Solo Cocktail Piano Gigs


In this article we’ll answer a bunch of question regarding solo cocktail piano gigs. Ever wonder what kind of material you need to know in order to be ready to play cocktail piano gigs? Or how about how many songs you need to know before you can consider yourself ready? Or perhaps whether you possess the necessary level of ability required for such a gig? We’ll answer all those questions – and more – here!

Solo Cocktail Piano Gigs: Repertoire

In general, pianists should have about 1 hour of material that they can play competently before being ready for a solo piano gig. That’s probably between 10-15 tunes, and it’s best if they’re memorized. There is no master song list that you need to know but there are some really popular tunes in this idiom.

Here’s a Top 10 list of tunes that you can use as a reference to get you started:

  1. Fly Me To the Moon
  2. All The Things You Are
  3. Body and Soul
  4. Over the Rainbow
  5. The Days of Wine and Roses
  6. Blue Bossa
  7. Autumn Leaves
  8. In a Sentimental Mood
  9. Misty
  10. On Greem Dolphin Street

Solo Cocktail Piano Gigs: Preparation and Practice

Say you’re learning “Fly Me to The Moon.” The first step is to find a bunch of various recordings of the tune and listen to them over and over, memorizing the form, the tempo, the meter, the melody, and maybe even the harmony (if your ears are that developed). This can all be done away from the piano, so it’s usually a lot of fun.

Memorizing the melody is key because it’s the aspect of your performance with which the listener most closely identifies. Here’s a little tip for memorizing the melody: after listening to it repeatedly, practice learning it by ear and playing it with two hands simultaneously. This is a great practice exercise for pianists. Play along with recordings, with your metronome, and take rhythmic liberties. As much as possible, try not to use the sheet music.

solo cocktail piano gigs 1

Once you’re set with the melody, add basic chord shells in your left hand. Keep it simple – use voicings such as root, 3rd, 7th or root, 5th, 7th. Adding things like tritone substitutions is great, but it’s not essential. Knowing the original song is sometimes all you need.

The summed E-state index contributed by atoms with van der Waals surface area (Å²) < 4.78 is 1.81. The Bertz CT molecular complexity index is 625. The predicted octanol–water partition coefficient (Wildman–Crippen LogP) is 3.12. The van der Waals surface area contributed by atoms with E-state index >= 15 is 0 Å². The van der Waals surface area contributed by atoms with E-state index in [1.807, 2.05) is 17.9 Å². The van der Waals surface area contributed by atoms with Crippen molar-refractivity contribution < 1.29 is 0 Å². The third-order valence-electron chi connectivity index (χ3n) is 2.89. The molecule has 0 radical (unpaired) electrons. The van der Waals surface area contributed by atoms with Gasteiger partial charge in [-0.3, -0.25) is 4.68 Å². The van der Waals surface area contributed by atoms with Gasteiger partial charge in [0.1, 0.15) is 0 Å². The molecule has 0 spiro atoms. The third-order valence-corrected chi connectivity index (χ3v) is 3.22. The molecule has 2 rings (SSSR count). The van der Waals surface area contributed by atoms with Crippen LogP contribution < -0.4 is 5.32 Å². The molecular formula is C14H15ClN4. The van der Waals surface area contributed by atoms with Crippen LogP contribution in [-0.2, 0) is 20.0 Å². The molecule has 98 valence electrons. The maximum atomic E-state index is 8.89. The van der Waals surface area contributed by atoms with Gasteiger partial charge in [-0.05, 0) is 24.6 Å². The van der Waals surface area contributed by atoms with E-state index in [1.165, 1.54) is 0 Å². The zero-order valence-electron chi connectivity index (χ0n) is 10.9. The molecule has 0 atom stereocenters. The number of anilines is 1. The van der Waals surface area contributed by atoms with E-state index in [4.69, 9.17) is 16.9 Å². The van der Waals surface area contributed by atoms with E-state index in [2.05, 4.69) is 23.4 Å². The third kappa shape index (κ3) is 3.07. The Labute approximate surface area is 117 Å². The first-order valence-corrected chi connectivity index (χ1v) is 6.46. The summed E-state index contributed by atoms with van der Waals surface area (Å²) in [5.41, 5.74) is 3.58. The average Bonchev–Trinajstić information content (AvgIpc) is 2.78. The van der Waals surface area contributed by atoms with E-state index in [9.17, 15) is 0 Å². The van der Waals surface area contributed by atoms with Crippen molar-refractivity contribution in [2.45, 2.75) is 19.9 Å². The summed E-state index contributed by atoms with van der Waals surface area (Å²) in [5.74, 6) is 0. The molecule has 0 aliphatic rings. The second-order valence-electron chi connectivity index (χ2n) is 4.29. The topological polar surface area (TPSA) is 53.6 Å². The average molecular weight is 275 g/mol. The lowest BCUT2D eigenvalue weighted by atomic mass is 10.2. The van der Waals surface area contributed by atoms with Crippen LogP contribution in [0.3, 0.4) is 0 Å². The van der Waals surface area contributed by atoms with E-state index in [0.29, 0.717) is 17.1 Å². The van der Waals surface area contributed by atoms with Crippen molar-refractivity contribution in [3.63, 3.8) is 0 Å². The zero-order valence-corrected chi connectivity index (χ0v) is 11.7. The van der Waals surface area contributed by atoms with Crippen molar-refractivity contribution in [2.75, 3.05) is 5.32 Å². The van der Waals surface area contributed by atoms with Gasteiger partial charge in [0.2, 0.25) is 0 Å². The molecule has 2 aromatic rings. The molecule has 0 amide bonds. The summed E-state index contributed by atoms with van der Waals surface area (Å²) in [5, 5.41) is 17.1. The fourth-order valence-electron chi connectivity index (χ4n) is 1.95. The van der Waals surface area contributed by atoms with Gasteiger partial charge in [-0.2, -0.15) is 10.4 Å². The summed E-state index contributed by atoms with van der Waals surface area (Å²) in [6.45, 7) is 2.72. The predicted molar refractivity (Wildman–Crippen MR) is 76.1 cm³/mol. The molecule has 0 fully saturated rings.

solo cocktail piano gigs 2

Learning 10-15 tunes in this manner doesn’t take that long. And that’s usually enough to consider yourself ready for solo cocktail piano gigs in places like restaurants, hotels, bars, or cocktail hour receptions.

Solo Cocktail Piano Gigs: Playing and Keeping the Gig

How to get the gig? It might seem obvious but – ask. Approach restaurant, bar, and hotel managers and ask if you can play. Make sure you understand the landscape – is a piano provided or will you need gear? Have a price in mind that makes it very easy for the person doing the hiring to say “yes” (you can always ask for a raise later once you’ve proven yourself competent). Be punctual, respond to emails and phone calls promptly, and always be friendly and polite. When on the gig dress as though you’re a pro (look sharp). Have a program in mind – playing for senior citizens at a nursing home usually means you want some old school jazz standards in your repertoire. Playing a bar means you’ll probably want to have a Billie Joel tune or two at the ready. The little secret is that most event managers aren’t musicians. They want to work with someone who is competent and friendly. As long as you prepare yourself and act professionally, you’ll likely get called back.

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JPC glossary / key

  • RH – right hand
  • LH – left hand
  • HT – hands together
  • CM – contrary motion (to move in opposite directions)
  • Harmonically – to play as chords (all notes together at once)
  • Melodically – to play as a melody (single note) – arpeggiate
  • R7, R3, R37 – chord shells (Root-7th, Root-3rd, Root-3rd-7th respectively)
  • bpm – beats per minute. Refers to the metronome setting